Live audiovisual performances, large scale installations, and experimental film screenings are taking over Eindhoven, the Netherlands. Last week the STRP Biennial kicked off, bringing 10 days of digital art-centered celebrations to the converted Klokgebouw factory space.
Located at the meeting point between art, technology, and pop culture, the 2015 edition of the biennial, known as SCREEN ON | NO SCREEN, highlights the use of screens in the modern era, exploring their impact and omnipresence in both the creative fields and in everyday life. "Screens are everywhere nowadays, but seldom do we halt and think about how we use them, and what they mean for our culture," STRP director Angelique Spaninks says in the event's program. "'We shape our tools, and then they shape us' is a famous saying when it comes to the ever-increasing flight of technology. We want to explore this a bit more this edition.”
This year, an impressive team of artists, including Daito Manabe, Robert Henke, Rafaël Rozendaal, Zimoun, and more locally Bram Snijders and Goof Kloosterman, featured their cutting edge creations alongside lectures, workshops and gatherings. Among them, the prolific duo made up of French visual artist Joanie Lemercier and electronic act James Ginzburg of Emptyset unveiled a brand new 15-minute-long audiovisual installation, Blueprint, that sits alongside their Nimbes digitized forest piece.
"With Blueprint, Lemercier and Ginzburg translate the immateriality of space, architecture, and causality into a choreography of structural elements," the project's description explains. "The installation is formed from a central monolithic tower that is flanked by two large screens and activated by light projection and sound. Together, these tell a story of the cosmos and architecture, climaxing in an anamorphosis."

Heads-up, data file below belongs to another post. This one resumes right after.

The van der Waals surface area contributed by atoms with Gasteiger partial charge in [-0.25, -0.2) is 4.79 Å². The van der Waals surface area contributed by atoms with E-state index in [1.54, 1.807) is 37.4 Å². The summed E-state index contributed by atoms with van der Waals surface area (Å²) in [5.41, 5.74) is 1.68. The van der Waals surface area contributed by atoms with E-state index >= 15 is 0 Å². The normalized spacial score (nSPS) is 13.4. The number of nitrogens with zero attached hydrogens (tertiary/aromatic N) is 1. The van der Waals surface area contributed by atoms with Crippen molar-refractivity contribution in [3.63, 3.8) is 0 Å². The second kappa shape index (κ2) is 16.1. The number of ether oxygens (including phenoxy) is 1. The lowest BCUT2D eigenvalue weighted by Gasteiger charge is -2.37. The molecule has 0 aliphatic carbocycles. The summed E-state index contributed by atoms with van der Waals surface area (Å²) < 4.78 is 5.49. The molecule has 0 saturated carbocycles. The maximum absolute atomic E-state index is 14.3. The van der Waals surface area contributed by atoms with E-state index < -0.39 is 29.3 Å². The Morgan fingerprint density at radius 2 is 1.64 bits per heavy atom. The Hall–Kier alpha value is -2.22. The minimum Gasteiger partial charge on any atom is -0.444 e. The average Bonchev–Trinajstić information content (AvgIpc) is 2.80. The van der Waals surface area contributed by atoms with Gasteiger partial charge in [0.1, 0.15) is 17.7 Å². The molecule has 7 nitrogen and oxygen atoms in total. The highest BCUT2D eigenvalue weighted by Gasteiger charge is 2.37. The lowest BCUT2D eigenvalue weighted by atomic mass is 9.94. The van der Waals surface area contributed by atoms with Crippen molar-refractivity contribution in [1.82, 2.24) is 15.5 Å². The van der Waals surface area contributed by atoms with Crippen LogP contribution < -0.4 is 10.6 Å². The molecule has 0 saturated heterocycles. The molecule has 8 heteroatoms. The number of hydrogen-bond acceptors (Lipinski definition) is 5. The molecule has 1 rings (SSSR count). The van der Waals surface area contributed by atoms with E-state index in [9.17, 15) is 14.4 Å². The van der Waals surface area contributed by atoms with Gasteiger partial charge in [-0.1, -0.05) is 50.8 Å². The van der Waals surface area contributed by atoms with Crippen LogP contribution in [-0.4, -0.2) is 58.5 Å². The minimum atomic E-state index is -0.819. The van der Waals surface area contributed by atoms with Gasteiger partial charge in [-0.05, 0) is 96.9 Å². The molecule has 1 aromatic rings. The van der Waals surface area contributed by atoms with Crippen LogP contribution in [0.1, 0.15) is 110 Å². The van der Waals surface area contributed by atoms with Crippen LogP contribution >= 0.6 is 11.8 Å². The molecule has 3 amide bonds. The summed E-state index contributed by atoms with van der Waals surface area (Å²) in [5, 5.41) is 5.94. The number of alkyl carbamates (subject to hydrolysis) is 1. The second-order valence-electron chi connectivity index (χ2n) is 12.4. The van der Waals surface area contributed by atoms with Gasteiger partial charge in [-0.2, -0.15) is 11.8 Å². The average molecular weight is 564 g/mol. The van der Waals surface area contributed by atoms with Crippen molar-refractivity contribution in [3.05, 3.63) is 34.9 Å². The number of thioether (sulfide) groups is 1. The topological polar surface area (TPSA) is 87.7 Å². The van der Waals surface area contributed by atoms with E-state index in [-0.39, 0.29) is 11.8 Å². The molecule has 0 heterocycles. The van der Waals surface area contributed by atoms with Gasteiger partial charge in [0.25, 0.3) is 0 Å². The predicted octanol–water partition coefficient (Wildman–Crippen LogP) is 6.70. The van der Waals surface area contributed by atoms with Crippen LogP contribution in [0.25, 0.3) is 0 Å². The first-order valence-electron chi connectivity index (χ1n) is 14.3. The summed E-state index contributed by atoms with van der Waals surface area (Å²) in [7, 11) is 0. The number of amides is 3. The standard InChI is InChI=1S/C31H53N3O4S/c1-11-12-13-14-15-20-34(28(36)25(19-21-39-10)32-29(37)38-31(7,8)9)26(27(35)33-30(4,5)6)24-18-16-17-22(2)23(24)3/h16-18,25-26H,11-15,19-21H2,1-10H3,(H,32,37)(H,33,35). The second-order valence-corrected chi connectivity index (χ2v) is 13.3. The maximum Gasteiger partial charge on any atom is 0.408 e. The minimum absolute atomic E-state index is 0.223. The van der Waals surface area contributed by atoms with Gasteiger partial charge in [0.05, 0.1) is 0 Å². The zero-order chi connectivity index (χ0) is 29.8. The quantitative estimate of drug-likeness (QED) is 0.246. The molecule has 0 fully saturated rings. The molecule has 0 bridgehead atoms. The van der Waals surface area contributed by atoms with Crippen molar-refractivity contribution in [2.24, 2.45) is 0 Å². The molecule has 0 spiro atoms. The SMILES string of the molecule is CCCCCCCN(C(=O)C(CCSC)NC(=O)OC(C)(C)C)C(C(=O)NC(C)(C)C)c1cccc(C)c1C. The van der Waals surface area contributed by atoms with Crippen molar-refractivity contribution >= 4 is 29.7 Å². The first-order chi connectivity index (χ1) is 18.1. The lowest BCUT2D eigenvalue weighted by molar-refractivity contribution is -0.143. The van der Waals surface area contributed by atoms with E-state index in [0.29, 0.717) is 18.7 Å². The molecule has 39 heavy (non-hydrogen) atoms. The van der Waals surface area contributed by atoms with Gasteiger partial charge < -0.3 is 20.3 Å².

Immersing viewers in the heart of a mesmerizing light and sound experience, Blueprint offers a disorienting exploration into various aspects of architecture, prying open unique relationships between scale, space, art, and immateriality. In order to learn more about Blueprint, The Creators Project conducted an interview with Joanie Lemercier:
The Creators Project: Could you talk to us about your aspirations and your ideas regarding the origins of this project?
Joanie Lemercier: The starting point of Blueprint was a keyword: architecture. For several years I've been using façades as a canvas for artworks and projections of light, from modern buildings to baroque cathedrals, and I wanted to work on a piece where the architecture itself would be the main focus, the main character.
Not all architectures are fascinating to me, so I tried to understand which of its characteristics would inspire me the most. I based my research on patterns, geometric structures, and connections between human made structures, and more "natural" structures that can be found in the universe.
Blueprint appears to be an extension of Nimbes. Could you give us a few more details on this "evolution/adaptation?"
I spent months doing research and development for Nimbes last year, and the discoveries I made then are inspiring most of my new projects this year: I found new techniques to capture bit of the real world into digitized version.
It feels like photography can now be enhanced with three-dimensional data, and it opens new fields and playgrounds for experimentation and artworks.